Live karaoke, ‘terrifying and exhilarating’

 In Events, Visit Creemore

Good Enough Live Karaoke (GELK), the ultimate audience-participation cover band, is coming to Creemore next month and there is a role for everyone in the community to play whether it’s as a singer or an audience member.

The Toronto band gets its name from its humble origins as last minute Christmas party entertainers. Founder Tim McCready said he wasn’t a great musician when he started the band. He was an arts school graduate who took on the challenge of putting together a live karaoke band for a corporate holiday party with only two weeks’ notice.

December will mark the 10th anniversary of that fateful day when McCready called on some musician friends who learned a bunch of songs very quickly in order to make the gig. The instigator told McCready the band didn’t have to be great they just had to be able to play, so they learned 20 songs to the point of being ‘good enough’ before moving on to the next one. And the name stuck, explains McCready.

Since then, GELK has done about 1,100 shows. The line-up has changed over the years as musician came and went but McCready now has anywhere between 12-15 musicians he can call on. He said a lot of the band members have had a formal music education and over a decade they have proven to be good teachers, raising McCready’s skill level. As a result, GELK is a super-tight band featuring guitar, bass, keyboards and drums, and has a song list of 350 songs from all genres and eras.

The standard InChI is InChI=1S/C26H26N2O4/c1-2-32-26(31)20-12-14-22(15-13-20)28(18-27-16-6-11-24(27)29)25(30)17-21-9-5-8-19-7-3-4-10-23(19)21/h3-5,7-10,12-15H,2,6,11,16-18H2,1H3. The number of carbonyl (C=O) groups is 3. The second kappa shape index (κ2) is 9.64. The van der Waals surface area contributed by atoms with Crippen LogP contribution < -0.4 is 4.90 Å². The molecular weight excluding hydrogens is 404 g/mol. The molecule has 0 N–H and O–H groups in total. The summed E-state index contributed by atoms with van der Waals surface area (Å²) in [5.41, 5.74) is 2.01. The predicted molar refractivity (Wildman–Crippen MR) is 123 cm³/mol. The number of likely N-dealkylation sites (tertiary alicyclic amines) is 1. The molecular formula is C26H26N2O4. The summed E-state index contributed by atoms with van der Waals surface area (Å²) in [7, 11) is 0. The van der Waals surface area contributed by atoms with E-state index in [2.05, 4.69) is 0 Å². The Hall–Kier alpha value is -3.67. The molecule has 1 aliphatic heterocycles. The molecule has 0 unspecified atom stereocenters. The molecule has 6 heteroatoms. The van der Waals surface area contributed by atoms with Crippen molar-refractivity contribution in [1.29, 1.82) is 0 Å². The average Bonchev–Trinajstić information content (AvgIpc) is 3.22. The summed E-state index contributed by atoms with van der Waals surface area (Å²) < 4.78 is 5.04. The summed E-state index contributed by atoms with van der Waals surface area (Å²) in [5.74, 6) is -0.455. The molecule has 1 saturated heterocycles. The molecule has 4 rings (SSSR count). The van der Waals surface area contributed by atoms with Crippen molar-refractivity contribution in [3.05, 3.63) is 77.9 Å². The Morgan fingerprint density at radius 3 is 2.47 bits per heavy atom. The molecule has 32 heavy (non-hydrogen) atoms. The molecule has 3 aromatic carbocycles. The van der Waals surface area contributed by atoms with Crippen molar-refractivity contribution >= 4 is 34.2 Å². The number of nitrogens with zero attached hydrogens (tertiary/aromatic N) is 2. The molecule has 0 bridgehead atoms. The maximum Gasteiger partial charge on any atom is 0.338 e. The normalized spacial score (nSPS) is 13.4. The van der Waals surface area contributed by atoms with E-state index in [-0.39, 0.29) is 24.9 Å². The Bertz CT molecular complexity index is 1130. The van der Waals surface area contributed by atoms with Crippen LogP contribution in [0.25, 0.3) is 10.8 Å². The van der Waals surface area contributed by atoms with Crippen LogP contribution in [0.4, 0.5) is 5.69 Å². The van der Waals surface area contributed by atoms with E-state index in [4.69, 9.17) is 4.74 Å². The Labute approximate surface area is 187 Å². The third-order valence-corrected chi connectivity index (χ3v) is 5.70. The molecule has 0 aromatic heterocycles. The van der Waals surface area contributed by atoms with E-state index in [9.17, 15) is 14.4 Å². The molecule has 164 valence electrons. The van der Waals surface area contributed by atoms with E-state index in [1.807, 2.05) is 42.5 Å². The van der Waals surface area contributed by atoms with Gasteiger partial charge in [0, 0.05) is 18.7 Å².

The difference between traditional karaoke and live karaoke, says McCready, is that the live band can support the singer with backing vocals and other cues. Because karaoke is often done in private rooms with friends, he said, singing with a live band in front of an audience can be more intimidating.

“That’s what makes it terrifying and exhilarating,” said McCready. “We’re up there to help people. We want the singers to do well.”

However, he said he has found that the audience is always very supportive. McCready said part of what makes it a success is the band’s commitment to play the songs as they were recorded, including the guitar solos, so the singers feel comfortable with the arrangements. For a lot of people it’s the first time they’ve performed with a live band but most often they give a good performance, said McCready, adding that the goal is to create an environment where people can let their guard down and have fun.

“Come have fun, that’s what it’s all about. It’s an exciting experience and it can be nerve-wracking but you gotta have fun with it,” he said. “And it’s engaging to watch people have that experience.”

He encourages people to listen to GELK’s playlist in advance and choose a song from the band’s extensive song list.

“The songs that go best are the ones that mean something to the singer,” said McCready.

When they arrive at the event prospective singers will fill out a song card, with the help of a host who will be on hand to get everyone in the queue and answer any questions. The lyrics are provided on an iPad affixed to a music stand.

The Nov. 18 show at the Creemore Legion is a fundraiser for Purple Hills Arts and Heritage Society to support programming for next year’s Creemore Festival of the Arts.

Tickets cost $25 and are available at and at The Creemore Echo, 3 Caroline St. W. Doors open at 7 p.m. Showtime is 8 p.m. All ages welcome. Cash bar.

Check out the song list at www.

Recent Posts

Leave a Comment